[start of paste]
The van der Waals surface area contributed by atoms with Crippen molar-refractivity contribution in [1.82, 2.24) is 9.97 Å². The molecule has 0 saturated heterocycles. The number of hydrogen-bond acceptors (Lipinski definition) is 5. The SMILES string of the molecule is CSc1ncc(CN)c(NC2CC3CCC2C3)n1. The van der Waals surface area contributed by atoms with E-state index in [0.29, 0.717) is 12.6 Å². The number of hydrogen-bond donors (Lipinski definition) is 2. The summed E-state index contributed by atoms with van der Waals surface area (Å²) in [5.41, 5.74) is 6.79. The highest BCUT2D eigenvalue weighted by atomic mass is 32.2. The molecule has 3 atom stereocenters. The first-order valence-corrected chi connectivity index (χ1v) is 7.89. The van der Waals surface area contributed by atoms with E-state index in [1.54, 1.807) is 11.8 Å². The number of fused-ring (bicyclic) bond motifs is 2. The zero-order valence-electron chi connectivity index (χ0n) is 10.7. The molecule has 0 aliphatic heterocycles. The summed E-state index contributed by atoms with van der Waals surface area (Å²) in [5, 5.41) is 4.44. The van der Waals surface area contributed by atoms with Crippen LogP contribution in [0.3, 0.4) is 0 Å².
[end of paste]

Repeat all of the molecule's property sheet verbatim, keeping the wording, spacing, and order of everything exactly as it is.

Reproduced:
The van der Waals surface area contributed by atoms with Crippen molar-refractivity contribution in [1.82, 2.24) is 9.97 Å². The molecule has 0 saturated heterocycles. The number of hydrogen-bond acceptors (Lipinski definition) is 5. The SMILES string of the molecule is CSc1ncc(CN)c(NC2CC3CCC2C3)n1. The van der Waals surface area contributed by atoms with E-state index in [0.29, 0.717) is 12.6 Å². The number of hydrogen-bond donors (Lipinski definition) is 2. The summed E-state index contributed by atoms with van der Waals surface area (Å²) in [5.41, 5.74) is 6.79. The highest BCUT2D eigenvalue weighted by atomic mass is 32.2. The molecule has 3 atom stereocenters. The first-order valence-corrected chi connectivity index (χ1v) is 7.89. The van der Waals surface area contributed by atoms with E-state index in [1.54, 1.807) is 11.8 Å². The number of fused-ring (bicyclic) bond motifs is 2. The zero-order valence-electron chi connectivity index (χ0n) is 10.7. The molecule has 0 aliphatic heterocycles. The summed E-state index contributed by atoms with van der Waals surface area (Å²) in [5, 5.41) is 4.44. The van der Waals surface area contributed by atoms with Crippen LogP contribution in [0.3, 0.4) is 0 Å².